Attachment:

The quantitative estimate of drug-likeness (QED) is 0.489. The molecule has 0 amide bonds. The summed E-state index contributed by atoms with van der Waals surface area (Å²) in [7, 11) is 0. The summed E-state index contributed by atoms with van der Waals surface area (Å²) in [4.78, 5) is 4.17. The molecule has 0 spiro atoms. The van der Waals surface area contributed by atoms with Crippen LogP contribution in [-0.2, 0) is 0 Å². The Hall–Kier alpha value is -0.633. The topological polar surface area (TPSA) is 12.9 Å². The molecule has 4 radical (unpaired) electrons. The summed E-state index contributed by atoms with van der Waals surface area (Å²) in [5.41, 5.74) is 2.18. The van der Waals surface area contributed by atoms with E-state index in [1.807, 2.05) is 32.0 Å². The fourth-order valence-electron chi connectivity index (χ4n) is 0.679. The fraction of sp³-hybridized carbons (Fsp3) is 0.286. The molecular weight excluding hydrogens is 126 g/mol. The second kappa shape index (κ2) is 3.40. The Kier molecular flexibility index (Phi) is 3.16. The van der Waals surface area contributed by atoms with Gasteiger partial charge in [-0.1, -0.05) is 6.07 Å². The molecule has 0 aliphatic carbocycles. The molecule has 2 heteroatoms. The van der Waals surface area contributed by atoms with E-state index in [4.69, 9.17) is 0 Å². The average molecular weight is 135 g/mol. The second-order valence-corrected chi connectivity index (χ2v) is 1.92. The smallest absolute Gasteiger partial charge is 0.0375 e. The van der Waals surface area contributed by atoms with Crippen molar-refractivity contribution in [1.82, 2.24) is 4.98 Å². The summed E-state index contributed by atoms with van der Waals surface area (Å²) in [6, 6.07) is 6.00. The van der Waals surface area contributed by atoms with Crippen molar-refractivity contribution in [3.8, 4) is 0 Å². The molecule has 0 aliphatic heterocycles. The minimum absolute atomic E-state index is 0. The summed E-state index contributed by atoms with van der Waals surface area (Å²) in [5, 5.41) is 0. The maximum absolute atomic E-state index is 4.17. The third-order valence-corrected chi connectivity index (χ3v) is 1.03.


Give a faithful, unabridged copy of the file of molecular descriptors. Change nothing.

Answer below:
The quantitative estimate of drug-likeness (QED) is 0.489. The molecule has 0 amide bonds. The summed E-state index contributed by atoms with van der Waals surface area (Å²) in [7, 11) is 0. The summed E-state index contributed by atoms with van der Waals surface area (Å²) in [4.78, 5) is 4.17. The molecule has 0 spiro atoms. The van der Waals surface area contributed by atoms with Crippen LogP contribution in [-0.2, 0) is 0 Å². The Hall–Kier alpha value is -0.633. The topological polar surface area (TPSA) is 12.9 Å². The molecule has 4 radical (unpaired) electrons. The summed E-state index contributed by atoms with van der Waals surface area (Å²) in [5.41, 5.74) is 2.18. The van der Waals surface area contributed by atoms with E-state index in [1.807, 2.05) is 32.0 Å². The fourth-order valence-electron chi connectivity index (χ4n) is 0.679. The fraction of sp³-hybridized carbons (Fsp3) is 0.286. The molecular weight excluding hydrogens is 126 g/mol. The second kappa shape index (κ2) is 3.40. The Kier molecular flexibility index (Phi) is 3.16. The van der Waals surface area contributed by atoms with Gasteiger partial charge in [-0.1, -0.05) is 6.07 Å². The molecule has 0 aliphatic carbocycles. The molecule has 2 heteroatoms. The van der Waals surface area contributed by atoms with E-state index in [4.69, 9.17) is 0 Å². The average molecular weight is 135 g/mol. The second-order valence-corrected chi connectivity index (χ2v) is 1.92. The smallest absolute Gasteiger partial charge is 0.0375 e. The van der Waals surface area contributed by atoms with Crippen molar-refractivity contribution in [1.82, 2.24) is 4.98 Å². The summed E-state index contributed by atoms with van der Waals surface area (Å²) in [6, 6.07) is 6.00. The van der Waals surface area contributed by atoms with Crippen molar-refractivity contribution in [3.8, 4) is 0 Å². The molecule has 0 aliphatic heterocycles. The minimum absolute atomic E-state index is 0. The summed E-state index contributed by atoms with van der Waals surface area (Å²) in [5, 5.41) is 0. The maximum absolute atomic E-state index is 4.17. The third-order valence-corrected chi connectivity index (χ3v) is 1.03.